Flashcards in Property 1 - Rights in Land/Classification of Estates Deck (68)
3 Types of Fee Estates
1. Absolute 2. Defeasible 3. Tail
Fee Simple Absolute
Best of the best. You and your heirs will own the property forever, no conditions or restrictions.
Common law language to create Fee Simple Absolute
"To x and his/her heirs." Saying only 'i leave it to x' would only create a life estate.
Modern law way for creating Fee Simple Absolute.
Fee simple absolute is presumed. Only have to say, "I leave it to X"
An estate that will terminate upon the happening of some occurrence or event.
Fee Simple Determinable
Whenever the grantor uses durational language; language that speaks to the duration the estate is to last. E.g. "so long as" "while" "until"
How does fee simple determinable terminate.
Automatically on the happening of a named future event.
Fee Simple Subject to Condition Subsequent
Whenever a grantor uses conditional language. NOT an automatic creation. E.g. "but if" "on condition that" "provided that"
3 Types of Present Estates
1. Fee 2. Life 3. Term
Ambiguous language in Defeasible Estates
Will be treated as an attempt to create a Fee Simple Subject to a Condition Subsequent. To create an Fee Simple Determinable you should use unambiguous language.
Fee Simple Subject to Executory Interest
Can be created by either durational or conditional language. On the happening of the event that will terminate the fee estate, the property passes to a THIRD PARTY.
Fee Tail - Common Law
Was an attempt to limit ownership of the property to lineal descendants of the grantee. You couldn't transfer the property to a friend.
Fee Tail - Modern Law
Vast majority of jrdx have outlawed Fee Tail. If you see the language it would just be considered a Fee Simple Absolute.
A life estate lasts for the duration of someone's life. Usually the life of the grantee. Can be made defeasible.
Life Estate per autre vie
A life estate where the measuring life is someone other than the grantee.
Any granting of a limited period of ownership of land other than when it is measured by someone's life. Essentially a landlord/tenant relationship.
Possibility of Reverter
The future interest that is automatically created in the grantor whenever the grantor hands out a fee simple determinable.
E.g. "A to B so long as B farms the land." creates the possibility of reverter in the grantor for the period of B's life.
Creation of Possibility of Reverter
Possibility of Reverter is automatically created when the FSD is handed out. If the condition happens, then the FSD automatically terminates and the property automatically goes back to the grantor.
Possibility of Reverter at Common Law
Could not be transferred inter vivos by the grantor. It could only pass to the grantor's heirs by will or descent.
Possibility of Reverter under Modern Law
A majority of jrdx hold that a possibility of reverter can be transferred to anyone.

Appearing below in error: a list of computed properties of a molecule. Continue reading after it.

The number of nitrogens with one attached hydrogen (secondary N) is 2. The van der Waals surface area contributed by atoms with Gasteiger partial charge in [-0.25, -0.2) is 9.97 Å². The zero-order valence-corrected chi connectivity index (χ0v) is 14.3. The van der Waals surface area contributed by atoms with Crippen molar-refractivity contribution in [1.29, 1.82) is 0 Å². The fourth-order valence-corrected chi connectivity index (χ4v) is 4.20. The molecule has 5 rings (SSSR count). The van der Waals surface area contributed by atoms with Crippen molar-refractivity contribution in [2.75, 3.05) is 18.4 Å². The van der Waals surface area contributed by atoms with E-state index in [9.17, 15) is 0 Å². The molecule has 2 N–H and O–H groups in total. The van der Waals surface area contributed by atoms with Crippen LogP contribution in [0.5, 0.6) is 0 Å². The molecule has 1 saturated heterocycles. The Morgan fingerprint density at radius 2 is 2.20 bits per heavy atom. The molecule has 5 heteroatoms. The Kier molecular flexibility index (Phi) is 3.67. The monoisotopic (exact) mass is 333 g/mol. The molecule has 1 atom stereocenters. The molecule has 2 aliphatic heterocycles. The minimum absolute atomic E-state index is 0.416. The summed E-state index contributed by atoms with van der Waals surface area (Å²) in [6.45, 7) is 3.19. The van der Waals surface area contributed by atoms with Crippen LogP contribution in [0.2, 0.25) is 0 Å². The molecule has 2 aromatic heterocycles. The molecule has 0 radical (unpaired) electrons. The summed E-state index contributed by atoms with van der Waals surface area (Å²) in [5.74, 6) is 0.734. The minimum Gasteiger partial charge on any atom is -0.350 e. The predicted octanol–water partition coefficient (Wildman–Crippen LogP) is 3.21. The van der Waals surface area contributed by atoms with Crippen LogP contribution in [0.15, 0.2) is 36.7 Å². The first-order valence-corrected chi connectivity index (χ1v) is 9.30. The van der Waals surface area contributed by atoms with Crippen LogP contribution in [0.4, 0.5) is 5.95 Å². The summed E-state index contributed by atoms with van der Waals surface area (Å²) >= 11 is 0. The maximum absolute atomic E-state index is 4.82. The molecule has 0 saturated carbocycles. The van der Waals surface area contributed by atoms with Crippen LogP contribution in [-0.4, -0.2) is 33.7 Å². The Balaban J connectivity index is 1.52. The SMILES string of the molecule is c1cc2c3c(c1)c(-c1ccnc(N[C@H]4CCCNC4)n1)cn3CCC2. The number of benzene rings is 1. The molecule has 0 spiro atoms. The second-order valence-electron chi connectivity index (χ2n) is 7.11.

Right of Reentry (Power of Termination)
The reversionary interest that CAN be created in the grantor when the grantor attempts to hand out a Fee Simple on Condition Subsequent.
Creation of Right of Reentry
Is not automatic. It is only created if the conveyance spells it out and provides for that right of reentry.
E.g.: "A to B provided that B uses the premises for residential purposes. If B doesn't use the premises for residential purposes, A has the right of reentry."
Exercising Right of Reentry
If conveyance doesn't have magic language, it doesn't terminate B's ownership of the land. It's interpreted as a contractual promise on the part of B. If B doesn't use the property for residential purposes, B would be liable to A for damages for the breach of contract, but B doesn't lose the property.
If you have the magic language, it's still not an automatic termination. There is no termination until the grantor or the grantor's heirs exercise the right of reentry and actually go and take the property.
Right of Reentry at Common Law
The RoR could not be transferred inter vivos, had to pass to your heirs either by will or descent.
Right of Reentry under Modern Law
Majority of jrdx allow free transfer of the RoR to anyone.
Is the future interest that is automatically created in the grantor whenever the grantor makes out a conveyance that fails to provide ownership of the property in perpetuity. A conveyance always has to provide for ownership in perpetuity, if there's ever a gap, reversion fills that gap.
Is a future interest created in a third party that cuts short the preceding estate before it would have naturally terminated.
Since a fee estate has the potential to last forever, any interest created in a 3rd party that follows the granting of a fee will always be an executory interest.
E.g.: "A to B so long as liquor is never served on the premises. If it ever is served, property will pass to C." C has an executory interest.
Shifting Executor Interest
Is a situation where the property moves from ownership from one third party to another.
E.g. "A to B so long as B uses the property for residential purposes. If B ever stops using for residential purposes, to C." Shifts the property from grantee B to grantee C.
Springing Executory Interest
Where property moves from ownership of a grantor to a third party.
E.g. "A to B for life. Then 20 years after B's death, to C." B has a life estate. When B dies, property reverts back to grantor. Then 20 years later, transfers to C.